If you’re gluten-free and getting married, now is the time to wisely stock your wedding registry. Though there’s plenty of talk about how to create a gluten free wedding, little is mentioned about what you should ask for!
I cannot stress how important making the right choices for your registry are! The perfect selection of invaluable items will make your gluten free cooking easier for years to come.
When I got married, my registry was filled with items that I’d probably not normally buy (since they’re expensive), but have been used nearly every day since my wedding in 2010. I even share an extensive list of “must have” items in my book “The Savvy Gluten-Free Shopper:How to Eat Healthy without Breaking the Bank” because they can help you save money too!
Why your Gluten Free Wedding Registry is Important
Since I often get asked, “What should I ask for?”, I thought I’d compile my suggestions here so that you could refer to this for yourself or share it with someone you know who’s in the planning phase of a gluten free wedding.
Allow me to stress something here — getting the right stuff saves you time and headache, plus you’ll enjoy it more because it’s actually what you need. There’s nothing more annoying than asking for a pricy gift only to find out after you used it for awhile that it wasn’t the right item as I shared last week about my juicer debacle.
And if you worry about the price tag, don’t. Your friends and family can always split items and give group gifts or they can give you a gift card toward the store of your choice so that you can pool the cards you get in order to purchase these type of items.
Bottom line? A wedding is a great time to ask for the kitchen items that will make cooking easier, efficient, enjoyable and cost-effective. Plus, this is a time to create the home and kitchen you’ll love for years to come. For someone who may not have cooked often before going gluten-free, this is the ideal time to get what you really need and replace questionable items that might be contaminated (if you haven’t done so already).
The Best Gluten Free Wedding Registry Must-Have Items
Though I have a Vitamix, everyone seems to own reasons to love each of these blenders. They are not at all the same nor comparable to a typical blender. I use my Vitamix daily and can quickly purée soups, make nut and coconut milks, create creamy smoothies, whip up soft serve ice cream from fruit in less than a minute (make sure to get the one with the variable speed so you can do this), and even make hot soups (just leave it blending on high for 5 minutes or so).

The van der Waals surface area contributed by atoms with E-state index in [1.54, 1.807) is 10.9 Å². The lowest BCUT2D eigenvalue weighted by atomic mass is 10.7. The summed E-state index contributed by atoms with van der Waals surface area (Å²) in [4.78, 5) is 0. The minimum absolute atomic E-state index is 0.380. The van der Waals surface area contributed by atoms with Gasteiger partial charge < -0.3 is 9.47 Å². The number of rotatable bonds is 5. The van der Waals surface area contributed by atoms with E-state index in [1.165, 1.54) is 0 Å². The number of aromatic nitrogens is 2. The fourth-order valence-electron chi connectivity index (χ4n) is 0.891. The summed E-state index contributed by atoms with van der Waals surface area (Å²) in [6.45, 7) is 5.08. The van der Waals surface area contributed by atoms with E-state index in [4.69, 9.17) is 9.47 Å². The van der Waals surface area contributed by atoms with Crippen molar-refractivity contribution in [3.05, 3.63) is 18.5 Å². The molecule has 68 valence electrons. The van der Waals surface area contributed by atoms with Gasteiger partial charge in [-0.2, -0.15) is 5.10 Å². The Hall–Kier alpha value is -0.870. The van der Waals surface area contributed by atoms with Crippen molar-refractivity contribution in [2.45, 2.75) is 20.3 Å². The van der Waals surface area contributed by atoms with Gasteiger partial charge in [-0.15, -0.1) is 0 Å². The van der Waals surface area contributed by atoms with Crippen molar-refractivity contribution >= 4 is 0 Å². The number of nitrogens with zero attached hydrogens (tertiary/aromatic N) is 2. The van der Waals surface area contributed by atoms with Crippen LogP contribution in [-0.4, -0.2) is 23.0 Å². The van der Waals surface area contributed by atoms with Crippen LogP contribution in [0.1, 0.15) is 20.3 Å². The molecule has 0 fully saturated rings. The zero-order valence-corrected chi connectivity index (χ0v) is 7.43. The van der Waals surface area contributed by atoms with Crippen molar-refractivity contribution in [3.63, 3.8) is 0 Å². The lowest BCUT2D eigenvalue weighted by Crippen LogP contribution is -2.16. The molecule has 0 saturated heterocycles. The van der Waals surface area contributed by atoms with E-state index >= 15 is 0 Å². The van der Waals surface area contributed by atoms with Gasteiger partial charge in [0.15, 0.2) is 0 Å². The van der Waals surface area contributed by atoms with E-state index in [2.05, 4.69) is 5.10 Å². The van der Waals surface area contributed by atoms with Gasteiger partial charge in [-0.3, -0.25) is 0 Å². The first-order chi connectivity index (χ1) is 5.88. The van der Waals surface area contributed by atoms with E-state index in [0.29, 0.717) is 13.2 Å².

Even Caroline Shannon-Karasik, author of The Gluten-Free Revolution raves about this must-have item- “My Vitamix was my favorite wedding gift we received from our registry and it’s easily my most-loved kitchen gadget! It’s one item that can transform your kitchen experience. Not only can you blend smoothies, soups and nut butters in a flash, but if you also receive the dry mix container, then you can make homemade gluten-free flours from rice, quinoa, almonds, and other grains, seeds and nuts.”
With a 7-year warranty, you’ll be a very happy camper!
Slow cooker / Crock Pot
One of the most used items in my kitchen, I’m not entirely sure what I’d do without my slow cooker. Even Pam Jordan, author of Succeed at Living Gluten Free: 65 Tips to Help You, recommends getting a slow cooker (or two!) for your home and kitchen which comes in especially helpful in a busy family with both spouses working.
The model I have is incredibly simple (and I doubt it was expensive all those years ago that I got it as a gift from my father for Christmas). It works well without too many options and gets the job done. You can certainly find the right fit for your gluten-free kitchen based on an array of features and price points available from models which are pretty inexpensive to some that very high-end. I’d suggest getting one that’s at least 6 quarts.
Though I do not have one of these, it’s on my own wish list. You can basically make healthy pasta out of things like zucchini and even sweet potato.
To get the low down, I asked Caroline about hers — “I am completely obsessed with my Paderno Spiralizer. For around $40, the versatility of this tool is well worth it’s price tag. I use mine to slice fresh apples for a breakfast bake, and peel zucchini or squash to make veggie “pasta.” You can also use it to make curly or sliced potatoes, and bake them for homemade fries.”